Do not get me wrong. Running around Parc Monceau has been really great. It is a quiet, consistent loop shared by all sorts of other runners and lap after lap allows you to get into a rhythm. When I run the circle, I feel like I am blending in much better than normal. Nobody asks me, “Bonjour, où se trouve …” and asks me directions to Avenue de Friedland (in which case, I said, “Je pense que c’est …” [I think that it’s …] and pointed in what I now think was the wrong direction). On the runner’s highway at the park, the only direction is counter-clockwise, unless you have chosen to go clockwise along the gravel path.
But on Tuesday, I chose to run to the Bois de Boulogne, a 2,100-acre wood outside of the western edge of the city. After ditching the roadside path for gravel trails through the trees, it was a relief to get out away from the crowded streets. It was calm and green, but I could not get too far without hearing the distant sound of cars passing. This was my kind of forest. And then, right when I was about to turn around, there was a gigantic gray something in the middle of the woods. I ran a bit more, crossed a road, and there it was: La Fondation Louis Vuitton, designed by the architect Frank Gehry.
I had just put a few thousand miles between myself and the Gehry-designed Weisman Art Museum, where I worked as a student this past year. And here I was, in the middle of a French forest, running into a building designed by the same architect and built a bit more than a decade later. Walking around the slate exterior with huge glass curves jotting in different directions, I discovered a WAM on crack. The curvy movement Gehry was trying out with the museum in the early 1990s was also here on the outskirts of Paris, except bigger, less shiny and breathtaking in a different way.
As you can see from the above, I write about architecture at a high school level. But the Fondation, like the Weisman, was surrounded by a few people who could probably write eloquently essays on great buildings like this. The Fondation’s visitors had come here just for the architecture, taking pictures from below the arcs and discussing them in German. Their presence confirmed the place’s excellence and is existence; it was not just a mirage in the trees.
After a weekend of new métro lines and traversing new neighborhoods with neither map nor app, I felt weirdly confident that I could run into the woods, get myself out of them and get back to the apartment without breaking a (figurative) sweat. But I was wrong. I came out of the Bois nowhere near Porte Maillot where I had entered, and the Fondation had gotten me all turned around. Plunging into the 17ème, I found my way onto Avenue Victor Hugo, around the Arc de Triomphe, and back to quieter territory. Running around the park the next day would be a welcome break from the wrong turns, cigarette smoke, and car exhaust.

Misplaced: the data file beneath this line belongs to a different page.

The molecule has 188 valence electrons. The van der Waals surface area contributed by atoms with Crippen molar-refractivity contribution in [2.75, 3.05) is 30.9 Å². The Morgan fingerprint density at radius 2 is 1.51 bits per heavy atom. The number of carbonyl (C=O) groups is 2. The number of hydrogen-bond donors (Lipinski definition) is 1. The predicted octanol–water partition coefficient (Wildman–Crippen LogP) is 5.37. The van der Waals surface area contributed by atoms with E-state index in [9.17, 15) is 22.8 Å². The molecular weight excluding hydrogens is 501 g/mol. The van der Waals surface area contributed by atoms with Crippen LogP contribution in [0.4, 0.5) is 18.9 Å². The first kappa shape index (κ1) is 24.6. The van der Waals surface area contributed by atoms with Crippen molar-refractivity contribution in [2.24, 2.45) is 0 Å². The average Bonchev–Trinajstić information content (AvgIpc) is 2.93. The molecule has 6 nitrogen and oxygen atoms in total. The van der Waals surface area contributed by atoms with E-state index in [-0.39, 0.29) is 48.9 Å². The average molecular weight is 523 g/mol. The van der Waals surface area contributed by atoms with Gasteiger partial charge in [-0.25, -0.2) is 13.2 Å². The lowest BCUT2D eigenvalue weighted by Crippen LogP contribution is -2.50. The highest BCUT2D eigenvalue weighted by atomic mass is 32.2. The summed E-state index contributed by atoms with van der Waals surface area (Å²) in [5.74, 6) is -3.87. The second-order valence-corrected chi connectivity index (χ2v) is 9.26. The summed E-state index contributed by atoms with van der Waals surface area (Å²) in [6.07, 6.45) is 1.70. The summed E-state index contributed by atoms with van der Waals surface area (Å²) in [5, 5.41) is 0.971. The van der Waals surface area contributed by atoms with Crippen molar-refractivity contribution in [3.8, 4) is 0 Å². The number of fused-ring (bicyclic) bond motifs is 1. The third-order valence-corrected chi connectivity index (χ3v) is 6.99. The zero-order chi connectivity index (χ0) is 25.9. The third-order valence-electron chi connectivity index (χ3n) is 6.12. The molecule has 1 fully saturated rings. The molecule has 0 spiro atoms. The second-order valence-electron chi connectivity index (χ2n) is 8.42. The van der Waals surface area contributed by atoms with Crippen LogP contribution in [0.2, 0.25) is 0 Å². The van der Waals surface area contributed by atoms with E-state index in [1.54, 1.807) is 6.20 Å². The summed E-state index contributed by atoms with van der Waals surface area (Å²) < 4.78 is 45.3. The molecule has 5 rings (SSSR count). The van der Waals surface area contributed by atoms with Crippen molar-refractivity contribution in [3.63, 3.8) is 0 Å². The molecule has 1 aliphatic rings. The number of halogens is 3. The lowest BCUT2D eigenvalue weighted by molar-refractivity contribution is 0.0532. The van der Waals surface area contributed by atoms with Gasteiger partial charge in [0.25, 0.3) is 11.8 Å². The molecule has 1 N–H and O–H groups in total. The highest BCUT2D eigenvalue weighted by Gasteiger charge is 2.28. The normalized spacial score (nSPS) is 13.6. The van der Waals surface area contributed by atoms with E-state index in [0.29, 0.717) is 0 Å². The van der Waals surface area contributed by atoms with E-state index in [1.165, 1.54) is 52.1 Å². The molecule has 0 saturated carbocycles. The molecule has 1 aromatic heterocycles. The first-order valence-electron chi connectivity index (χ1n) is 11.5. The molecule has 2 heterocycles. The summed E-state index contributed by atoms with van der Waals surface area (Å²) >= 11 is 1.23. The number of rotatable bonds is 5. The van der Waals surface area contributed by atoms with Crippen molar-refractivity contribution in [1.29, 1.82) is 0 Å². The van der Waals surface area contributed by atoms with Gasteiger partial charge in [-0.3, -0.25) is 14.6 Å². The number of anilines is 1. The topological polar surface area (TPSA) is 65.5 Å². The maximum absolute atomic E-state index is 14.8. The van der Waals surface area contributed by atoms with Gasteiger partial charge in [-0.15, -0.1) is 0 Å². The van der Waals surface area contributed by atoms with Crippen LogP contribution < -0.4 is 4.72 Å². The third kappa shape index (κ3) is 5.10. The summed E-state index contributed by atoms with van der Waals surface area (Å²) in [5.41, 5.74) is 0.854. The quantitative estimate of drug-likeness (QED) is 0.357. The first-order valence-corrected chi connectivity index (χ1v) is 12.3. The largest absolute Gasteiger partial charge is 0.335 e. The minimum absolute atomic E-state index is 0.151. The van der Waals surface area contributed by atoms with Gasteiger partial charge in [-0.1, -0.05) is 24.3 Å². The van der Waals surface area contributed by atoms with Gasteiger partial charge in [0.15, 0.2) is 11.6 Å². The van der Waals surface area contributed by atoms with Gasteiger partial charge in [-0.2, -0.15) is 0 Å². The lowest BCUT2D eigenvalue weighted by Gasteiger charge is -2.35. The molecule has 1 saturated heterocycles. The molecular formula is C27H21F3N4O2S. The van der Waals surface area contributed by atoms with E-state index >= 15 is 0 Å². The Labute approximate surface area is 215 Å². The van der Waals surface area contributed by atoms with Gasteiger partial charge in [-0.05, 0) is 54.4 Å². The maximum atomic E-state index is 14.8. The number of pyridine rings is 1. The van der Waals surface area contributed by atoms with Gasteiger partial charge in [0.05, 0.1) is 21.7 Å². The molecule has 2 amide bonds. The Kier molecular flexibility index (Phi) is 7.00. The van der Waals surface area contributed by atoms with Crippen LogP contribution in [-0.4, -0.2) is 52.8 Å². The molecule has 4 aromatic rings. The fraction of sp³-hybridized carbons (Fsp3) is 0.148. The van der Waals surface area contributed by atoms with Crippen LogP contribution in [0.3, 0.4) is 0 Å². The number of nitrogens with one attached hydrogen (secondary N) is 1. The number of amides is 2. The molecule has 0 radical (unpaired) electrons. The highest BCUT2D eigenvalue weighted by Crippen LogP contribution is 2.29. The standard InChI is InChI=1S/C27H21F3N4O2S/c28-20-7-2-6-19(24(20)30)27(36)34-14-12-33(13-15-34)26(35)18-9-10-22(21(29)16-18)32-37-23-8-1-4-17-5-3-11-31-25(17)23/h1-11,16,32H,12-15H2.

‘I feel like the person I’ve always wanted to be.’
This is what my friend Avery said after a day that started with us all getting soaked in the Marais and ended with her losing her shoe on the métro (after which she had to spend a half hour filling out paperwork to get it back, standing on one foot the whole time. She said this is the most French thing that has ever happened to her — I think it had to do with both the absurdity and the bureaucracy involved).
In the middle of getting rained on and loosing a flat, we decided to follow our friend Nyssa through the neighborhood to a private gallery. Because we had spent most of the day slogging through a rained-out street art festival in the 18th district and then drying out in the Musée Carnavalet, the warm métro and our beds seemed more tempting than another exhibit by now, but those thoughts were gone as soon as we stepped into the electric white space.
Imran Qureshi’s exhibition, “Idea of Landscape,” was full of violent red droplets against backdrops of gold and white. After looking at old historical furniture and panoramas of Paris from above, seeing something new, applicable and alive was invigorating. Slipping into a space full of people who know where to go and whose attire could impress even the classiest Parisian felt pretty damn good. And someone came out with a tray of gallery-friendly white wine, and I took it, murmuring « merci » and trying to hide the fact that I was freaking out on the inside.
Wandering the brightly lit gallery among the reds and golds, stopping to take pictures and to talk with the artist, we forgot the cold dampness of our clothes. Avery summed it up best: “Now that I’m in Paris sipping free wine at a gallery, I feel like the person I’ve always wanted to be.” She was joking, but she was also spot-on.
Despite a stolen umbrella on our way out (unexpected in the high-brow setting, but it happened), we wandered out of the gallery and past shop windows of pants-less mannequins, all of our shoes on our feet for the time being.
As for the graffiti — here is a shot of some street art I found in Montmartre and some “métro art” I found on the way home last night.